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People v. Mosley

October 22, 1998

THE PEOPLE OF THE STATE OF ILLINOIS PLAINTIFF-APPELLEE,
v.
DENNIS LAVELLE MOSLEY, DEFENDANT-APPELLANT.



The opinion of the court was delivered by: Justice Homer

IN THE APPELLATE COURT OF ILLINOIS THIRD DISTRICT

A.D., 1998

Appeal from the Circuit Court of the 10th Judicial Circuit Peoria County, Illinois

No. 96-CF-385

Honorable Robert Barnes Judge Presiding

The defendant was convicted in a jury trial of first degree murder (720 ILCS 5/9-1(a)(1) (West 1994)) and sentenced to a term of 40 years imprisonment. The defendant appeals, contending that the trial court erred in striking his affirmative defense of compulsion. He also challenges the constitutionality of the "truth-in-sentencing" statute. Although we decline to determine the constitutionality of the "truth-in-sentencing" law, we affirm the defendant's conviction. FACTSOn April 25, 1996, the defendant, a 17-year-old member of the Black Disciples street gang, drove a fellow gang member, Nikia Perry, to the Harrison Homes in Peoria, whereupon Perry shot and killed Marshall Dunnigan, Jr. The evidence at trial showed that a member of the Black Disciples, Anthony Metcalf, had been killed that same day by a rival gang, the Gangster Disciples, and the murder of Dunnigan was done in retaliation.

The defendant testified that he joined the Black Disciples at the age of fifteen because he feared for his own life, and the life of his mother. Once in the gang, he was forced to memorize their rules and obey their commands. If he did not do so, he would be "violated", or beaten by fellow gang members.

The defendant testified that he had in the past disobeyed the gang's rules and orders, and as a result he suffered serious beatings on at least two occasions. The evidence confirmed that the defendant had been briefly hospitalized because he was beaten on the head with a pistol, and suffered a back injury as a result of a beating.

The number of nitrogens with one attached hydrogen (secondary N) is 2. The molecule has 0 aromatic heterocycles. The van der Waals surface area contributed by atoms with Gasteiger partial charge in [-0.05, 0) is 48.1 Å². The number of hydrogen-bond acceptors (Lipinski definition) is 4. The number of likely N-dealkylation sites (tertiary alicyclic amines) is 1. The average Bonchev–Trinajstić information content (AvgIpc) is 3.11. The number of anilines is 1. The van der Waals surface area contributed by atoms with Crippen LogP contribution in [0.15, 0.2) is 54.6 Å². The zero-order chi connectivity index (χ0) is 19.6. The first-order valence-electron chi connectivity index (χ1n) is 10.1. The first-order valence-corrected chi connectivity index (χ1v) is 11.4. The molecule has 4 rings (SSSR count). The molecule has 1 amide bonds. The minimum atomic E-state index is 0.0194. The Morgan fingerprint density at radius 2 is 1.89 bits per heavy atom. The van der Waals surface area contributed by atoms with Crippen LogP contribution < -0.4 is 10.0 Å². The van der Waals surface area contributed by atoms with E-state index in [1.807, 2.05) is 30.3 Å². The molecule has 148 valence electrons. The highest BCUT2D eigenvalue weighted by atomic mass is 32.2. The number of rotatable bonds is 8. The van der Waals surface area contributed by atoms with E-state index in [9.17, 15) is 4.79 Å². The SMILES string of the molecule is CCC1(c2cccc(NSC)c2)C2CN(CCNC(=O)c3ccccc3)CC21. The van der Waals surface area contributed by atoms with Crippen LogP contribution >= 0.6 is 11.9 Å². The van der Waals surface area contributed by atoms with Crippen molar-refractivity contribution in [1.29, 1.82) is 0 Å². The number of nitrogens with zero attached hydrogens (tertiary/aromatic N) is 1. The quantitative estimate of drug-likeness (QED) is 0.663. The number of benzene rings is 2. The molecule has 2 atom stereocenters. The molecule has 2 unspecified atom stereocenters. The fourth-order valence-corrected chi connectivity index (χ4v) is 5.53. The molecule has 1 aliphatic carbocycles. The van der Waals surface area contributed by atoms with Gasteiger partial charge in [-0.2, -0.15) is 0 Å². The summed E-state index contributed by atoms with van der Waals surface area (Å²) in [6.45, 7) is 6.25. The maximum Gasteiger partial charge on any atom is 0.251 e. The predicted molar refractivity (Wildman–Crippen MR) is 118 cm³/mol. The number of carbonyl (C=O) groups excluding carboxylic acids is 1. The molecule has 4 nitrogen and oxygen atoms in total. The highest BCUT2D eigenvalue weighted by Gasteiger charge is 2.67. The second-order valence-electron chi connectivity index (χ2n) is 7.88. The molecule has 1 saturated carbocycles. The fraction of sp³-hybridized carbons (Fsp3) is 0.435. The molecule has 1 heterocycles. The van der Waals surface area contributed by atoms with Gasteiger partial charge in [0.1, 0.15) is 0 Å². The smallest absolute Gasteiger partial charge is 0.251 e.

The defendant also testified that he was supposed to be on watch when Metcalf was killed. Because the defendant failed to abide by this duty, Metcalf was killed.

As a result of the killing, the co-minister of the defendant's gang, Frank Tyler, ordered the defendant and Perry to participate in the killing of a Gangster Disciple. The defendant asserted that if he did not follow this order, he or his mother would have suffered a severe violation or even death.

Complying with Tyler's order, the defendant drove Perry to the Harrison Homes. Upon seeing a young African-American male walking alone, Perry ordered the defendant to stop the car. The defendant testified if he disobeyed, he was afraid that Perry, who had a gun in his lap, would kill him. Thus, the defendant stopped the car, and Perry got out of the car and shot and killed Dunnigan.

The defendant was convicted of first degree murder in a jury trial. He was sentenced to a term of 40 years imprisonment.

Before trial, the defendant attempted to assert the affirmative defense of compulsion. He wanted to introduce evidence to show that he had been compelled to participate in the murder because of the circumstances of his life, his forced membership in a gang, and threats of physical violence. The defendant also wanted to introduce the testimony of an expert who would have testified that the defendant had been particularly susceptible to gang recruitment, the gang carried cult-like powers, and the defendant was so fearful of his life that he did not have the intent to aid Perry in the murder.

However, on motion of the State, the defense of compulsion was stricken, and the expert was not allowed to testify. The defendant asserts that the refusal to allow the defense of compulsion denied him a fair trial because the jury was prevented from considering his theory of the case, from receiving expert ...


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